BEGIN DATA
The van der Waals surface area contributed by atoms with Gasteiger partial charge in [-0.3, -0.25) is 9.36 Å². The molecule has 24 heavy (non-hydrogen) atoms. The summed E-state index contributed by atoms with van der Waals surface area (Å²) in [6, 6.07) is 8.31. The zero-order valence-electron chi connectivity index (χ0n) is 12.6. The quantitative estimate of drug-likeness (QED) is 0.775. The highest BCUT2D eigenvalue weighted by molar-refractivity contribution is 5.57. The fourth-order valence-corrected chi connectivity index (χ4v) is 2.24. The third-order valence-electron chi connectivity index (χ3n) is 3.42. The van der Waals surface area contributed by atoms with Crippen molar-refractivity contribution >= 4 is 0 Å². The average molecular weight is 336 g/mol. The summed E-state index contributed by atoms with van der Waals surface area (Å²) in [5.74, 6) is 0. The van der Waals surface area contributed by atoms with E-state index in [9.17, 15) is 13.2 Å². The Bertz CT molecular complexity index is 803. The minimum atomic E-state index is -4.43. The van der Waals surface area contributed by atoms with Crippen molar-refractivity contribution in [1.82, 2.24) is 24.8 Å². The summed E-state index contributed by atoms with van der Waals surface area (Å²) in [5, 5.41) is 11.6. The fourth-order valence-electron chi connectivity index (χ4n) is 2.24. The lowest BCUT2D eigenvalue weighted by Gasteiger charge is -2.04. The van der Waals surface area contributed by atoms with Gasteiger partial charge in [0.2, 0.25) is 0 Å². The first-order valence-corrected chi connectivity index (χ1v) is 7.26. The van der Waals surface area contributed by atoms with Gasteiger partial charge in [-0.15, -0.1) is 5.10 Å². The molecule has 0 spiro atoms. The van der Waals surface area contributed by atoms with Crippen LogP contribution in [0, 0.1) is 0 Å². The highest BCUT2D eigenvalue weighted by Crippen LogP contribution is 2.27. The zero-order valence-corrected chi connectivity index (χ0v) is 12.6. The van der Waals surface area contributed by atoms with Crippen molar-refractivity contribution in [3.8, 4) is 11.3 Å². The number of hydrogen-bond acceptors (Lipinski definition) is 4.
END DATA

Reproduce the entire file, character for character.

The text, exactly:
The van der Waals surface area contributed by atoms with Gasteiger partial charge in [-0.3, -0.25) is 9.36 Å². The molecule has 24 heavy (non-hydrogen) atoms. The summed E-state index contributed by atoms with van der Waals surface area (Å²) in [6, 6.07) is 8.31. The zero-order valence-electron chi connectivity index (χ0n) is 12.6. The quantitative estimate of drug-likeness (QED) is 0.775. The highest BCUT2D eigenvalue weighted by molar-refractivity contribution is 5.57. The fourth-order valence-corrected chi connectivity index (χ4v) is 2.24. The third-order valence-electron chi connectivity index (χ3n) is 3.42. The van der Waals surface area contributed by atoms with Crippen molar-refractivity contribution >= 4 is 0 Å². The average molecular weight is 336 g/mol. The summed E-state index contributed by atoms with van der Waals surface area (Å²) in [5.74, 6) is 0. The van der Waals surface area contributed by atoms with E-state index in [9.17, 15) is 13.2 Å². The Bertz CT molecular complexity index is 803. The minimum atomic E-state index is -4.43. The van der Waals surface area contributed by atoms with Crippen molar-refractivity contribution in [1.82, 2.24) is 24.8 Å². The summed E-state index contributed by atoms with van der Waals surface area (Å²) in [5, 5.41) is 11.6. The fourth-order valence-electron chi connectivity index (χ4n) is 2.24. The lowest BCUT2D eigenvalue weighted by Gasteiger charge is -2.04. The van der Waals surface area contributed by atoms with Gasteiger partial charge in [0.2, 0.25) is 0 Å². The first-order valence-corrected chi connectivity index (χ1v) is 7.26. The van der Waals surface area contributed by atoms with Gasteiger partial charge in [-0.15, -0.1) is 5.10 Å². The molecule has 0 spiro atoms. The van der Waals surface area contributed by atoms with Crippen LogP contribution in [0, 0.1) is 0 Å². The highest BCUT2D eigenvalue weighted by Crippen LogP contribution is 2.27. The zero-order valence-corrected chi connectivity index (χ0v) is 12.6. The van der Waals surface area contributed by atoms with Crippen molar-refractivity contribution in [3.8, 4) is 11.3 Å². The number of hydrogen-bond acceptors (Lipinski definition) is 4.